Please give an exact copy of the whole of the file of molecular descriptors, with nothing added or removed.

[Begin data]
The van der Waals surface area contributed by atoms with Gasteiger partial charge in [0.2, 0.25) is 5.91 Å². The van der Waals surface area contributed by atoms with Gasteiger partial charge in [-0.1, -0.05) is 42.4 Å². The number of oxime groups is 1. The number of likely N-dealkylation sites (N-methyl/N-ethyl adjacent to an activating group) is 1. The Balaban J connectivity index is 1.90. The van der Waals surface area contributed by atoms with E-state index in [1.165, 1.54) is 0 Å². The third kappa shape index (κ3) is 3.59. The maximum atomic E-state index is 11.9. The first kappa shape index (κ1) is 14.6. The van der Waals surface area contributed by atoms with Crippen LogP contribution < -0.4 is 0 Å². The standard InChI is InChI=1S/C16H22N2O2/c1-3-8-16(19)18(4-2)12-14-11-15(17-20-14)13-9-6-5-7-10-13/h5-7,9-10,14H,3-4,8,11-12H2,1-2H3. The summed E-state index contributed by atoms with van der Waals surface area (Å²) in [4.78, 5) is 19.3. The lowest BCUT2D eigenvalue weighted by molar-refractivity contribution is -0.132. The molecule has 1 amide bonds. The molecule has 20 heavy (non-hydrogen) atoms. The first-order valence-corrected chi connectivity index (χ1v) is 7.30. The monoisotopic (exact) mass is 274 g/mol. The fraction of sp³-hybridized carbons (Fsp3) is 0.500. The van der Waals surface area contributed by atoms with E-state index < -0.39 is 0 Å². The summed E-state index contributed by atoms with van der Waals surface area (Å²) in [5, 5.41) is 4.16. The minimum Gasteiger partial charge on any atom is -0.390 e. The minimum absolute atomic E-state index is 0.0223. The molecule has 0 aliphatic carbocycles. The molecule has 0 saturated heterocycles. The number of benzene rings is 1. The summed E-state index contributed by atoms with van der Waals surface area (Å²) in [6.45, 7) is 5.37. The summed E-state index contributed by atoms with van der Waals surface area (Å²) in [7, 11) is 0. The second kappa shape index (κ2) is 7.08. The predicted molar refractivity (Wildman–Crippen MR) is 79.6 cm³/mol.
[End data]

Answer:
The van der Waals surface area contributed by atoms with Gasteiger partial charge in [0.2, 0.25) is 5.91 Å². The van der Waals surface area contributed by atoms with Gasteiger partial charge in [-0.1, -0.05) is 42.4 Å². The number of oxime groups is 1. The number of likely N-dealkylation sites (N-methyl/N-ethyl adjacent to an activating group) is 1. The Balaban J connectivity index is 1.90. The van der Waals surface area contributed by atoms with E-state index in [1.165, 1.54) is 0 Å². The third kappa shape index (κ3) is 3.59. The maximum atomic E-state index is 11.9. The first kappa shape index (κ1) is 14.6. The van der Waals surface area contributed by atoms with Crippen LogP contribution < -0.4 is 0 Å². The standard InChI is InChI=1S/C16H22N2O2/c1-3-8-16(19)18(4-2)12-14-11-15(17-20-14)13-9-6-5-7-10-13/h5-7,9-10,14H,3-4,8,11-12H2,1-2H3. The summed E-state index contributed by atoms with van der Waals surface area (Å²) in [4.78, 5) is 19.3. The lowest BCUT2D eigenvalue weighted by molar-refractivity contribution is -0.132. The molecule has 1 amide bonds. The molecule has 20 heavy (non-hydrogen) atoms. The first-order valence-corrected chi connectivity index (χ1v) is 7.30. The monoisotopic (exact) mass is 274 g/mol. The fraction of sp³-hybridized carbons (Fsp3) is 0.500. The van der Waals surface area contributed by atoms with E-state index < -0.39 is 0 Å². The summed E-state index contributed by atoms with van der Waals surface area (Å²) in [5, 5.41) is 4.16. The minimum Gasteiger partial charge on any atom is -0.390 e. The minimum absolute atomic E-state index is 0.0223. The molecule has 0 aliphatic carbocycles. The molecule has 0 saturated heterocycles. The number of benzene rings is 1. The summed E-state index contributed by atoms with van der Waals surface area (Å²) in [6.45, 7) is 5.37. The summed E-state index contributed by atoms with van der Waals surface area (Å²) in [7, 11) is 0. The second kappa shape index (κ2) is 7.08. The predicted molar refractivity (Wildman–Crippen MR) is 79.6 cm³/mol.